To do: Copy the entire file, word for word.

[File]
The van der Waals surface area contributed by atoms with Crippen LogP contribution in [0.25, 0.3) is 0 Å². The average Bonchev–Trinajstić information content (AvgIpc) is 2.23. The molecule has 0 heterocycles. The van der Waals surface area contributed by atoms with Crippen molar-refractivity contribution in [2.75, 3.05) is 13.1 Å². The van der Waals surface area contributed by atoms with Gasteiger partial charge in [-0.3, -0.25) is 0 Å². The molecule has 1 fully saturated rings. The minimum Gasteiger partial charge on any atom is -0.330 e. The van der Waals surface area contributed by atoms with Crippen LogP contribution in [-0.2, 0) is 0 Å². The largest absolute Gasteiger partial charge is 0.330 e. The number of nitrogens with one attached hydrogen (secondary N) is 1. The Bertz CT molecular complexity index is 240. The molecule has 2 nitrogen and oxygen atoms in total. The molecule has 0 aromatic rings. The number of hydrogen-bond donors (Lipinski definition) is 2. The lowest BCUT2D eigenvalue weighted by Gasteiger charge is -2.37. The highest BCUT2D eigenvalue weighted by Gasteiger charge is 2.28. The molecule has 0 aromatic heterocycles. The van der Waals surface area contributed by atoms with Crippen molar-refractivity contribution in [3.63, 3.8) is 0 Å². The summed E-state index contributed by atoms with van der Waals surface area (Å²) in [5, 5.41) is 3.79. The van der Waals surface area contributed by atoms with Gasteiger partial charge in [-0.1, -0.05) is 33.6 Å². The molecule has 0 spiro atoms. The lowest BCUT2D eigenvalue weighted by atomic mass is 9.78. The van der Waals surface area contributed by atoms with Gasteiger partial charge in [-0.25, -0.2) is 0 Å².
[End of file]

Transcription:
The van der Waals surface area contributed by atoms with Crippen LogP contribution in [0.25, 0.3) is 0 Å². The average Bonchev–Trinajstić information content (AvgIpc) is 2.23. The molecule has 0 heterocycles. The van der Waals surface area contributed by atoms with Crippen molar-refractivity contribution in [2.75, 3.05) is 13.1 Å². The van der Waals surface area contributed by atoms with Gasteiger partial charge in [-0.3, -0.25) is 0 Å². The molecule has 1 fully saturated rings. The minimum Gasteiger partial charge on any atom is -0.330 e. The van der Waals surface area contributed by atoms with Crippen LogP contribution in [-0.2, 0) is 0 Å². The largest absolute Gasteiger partial charge is 0.330 e. The number of nitrogens with one attached hydrogen (secondary N) is 1. The Bertz CT molecular complexity index is 240. The molecule has 2 nitrogen and oxygen atoms in total. The molecule has 0 aromatic rings. The number of hydrogen-bond donors (Lipinski definition) is 2. The lowest BCUT2D eigenvalue weighted by Gasteiger charge is -2.37. The highest BCUT2D eigenvalue weighted by Gasteiger charge is 2.28. The molecule has 0 aromatic heterocycles. The van der Waals surface area contributed by atoms with Crippen molar-refractivity contribution in [3.63, 3.8) is 0 Å². The summed E-state index contributed by atoms with van der Waals surface area (Å²) in [5, 5.41) is 3.79. The van der Waals surface area contributed by atoms with Gasteiger partial charge in [-0.1, -0.05) is 33.6 Å². The molecule has 0 spiro atoms. The lowest BCUT2D eigenvalue weighted by atomic mass is 9.78. The van der Waals surface area contributed by atoms with Gasteiger partial charge in [-0.25, -0.2) is 0 Å².